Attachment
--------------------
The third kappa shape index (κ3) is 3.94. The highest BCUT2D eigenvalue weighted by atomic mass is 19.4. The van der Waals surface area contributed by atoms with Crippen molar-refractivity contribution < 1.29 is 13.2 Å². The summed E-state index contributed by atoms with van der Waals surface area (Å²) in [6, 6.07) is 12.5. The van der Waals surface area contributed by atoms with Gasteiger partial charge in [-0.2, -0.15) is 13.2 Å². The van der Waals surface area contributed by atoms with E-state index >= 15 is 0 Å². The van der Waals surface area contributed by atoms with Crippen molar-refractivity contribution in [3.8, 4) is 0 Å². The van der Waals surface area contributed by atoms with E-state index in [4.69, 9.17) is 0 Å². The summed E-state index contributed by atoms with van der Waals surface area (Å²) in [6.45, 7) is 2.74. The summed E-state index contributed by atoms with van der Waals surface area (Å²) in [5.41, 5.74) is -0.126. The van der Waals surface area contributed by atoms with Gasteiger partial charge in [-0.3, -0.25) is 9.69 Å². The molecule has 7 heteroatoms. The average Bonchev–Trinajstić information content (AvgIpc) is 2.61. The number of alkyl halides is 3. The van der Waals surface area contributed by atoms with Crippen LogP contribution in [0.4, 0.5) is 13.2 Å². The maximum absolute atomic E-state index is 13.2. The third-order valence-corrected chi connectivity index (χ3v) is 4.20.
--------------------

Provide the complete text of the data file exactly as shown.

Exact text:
The third kappa shape index (κ3) is 3.94. The highest BCUT2D eigenvalue weighted by atomic mass is 19.4. The van der Waals surface area contributed by atoms with Crippen molar-refractivity contribution < 1.29 is 13.2 Å². The summed E-state index contributed by atoms with van der Waals surface area (Å²) in [6, 6.07) is 12.5. The van der Waals surface area contributed by atoms with Gasteiger partial charge in [-0.2, -0.15) is 13.2 Å². The van der Waals surface area contributed by atoms with E-state index >= 15 is 0 Å². The van der Waals surface area contributed by atoms with Crippen molar-refractivity contribution in [3.8, 4) is 0 Å². The van der Waals surface area contributed by atoms with E-state index in [4.69, 9.17) is 0 Å². The summed E-state index contributed by atoms with van der Waals surface area (Å²) in [6.45, 7) is 2.74. The summed E-state index contributed by atoms with van der Waals surface area (Å²) in [5.41, 5.74) is -0.126. The van der Waals surface area contributed by atoms with Gasteiger partial charge in [-0.3, -0.25) is 9.69 Å². The molecule has 7 heteroatoms. The average Bonchev–Trinajstić information content (AvgIpc) is 2.61. The number of alkyl halides is 3. The van der Waals surface area contributed by atoms with Crippen LogP contribution in [0.4, 0.5) is 13.2 Å². The maximum absolute atomic E-state index is 13.2. The third-order valence-corrected chi connectivity index (χ3v) is 4.20.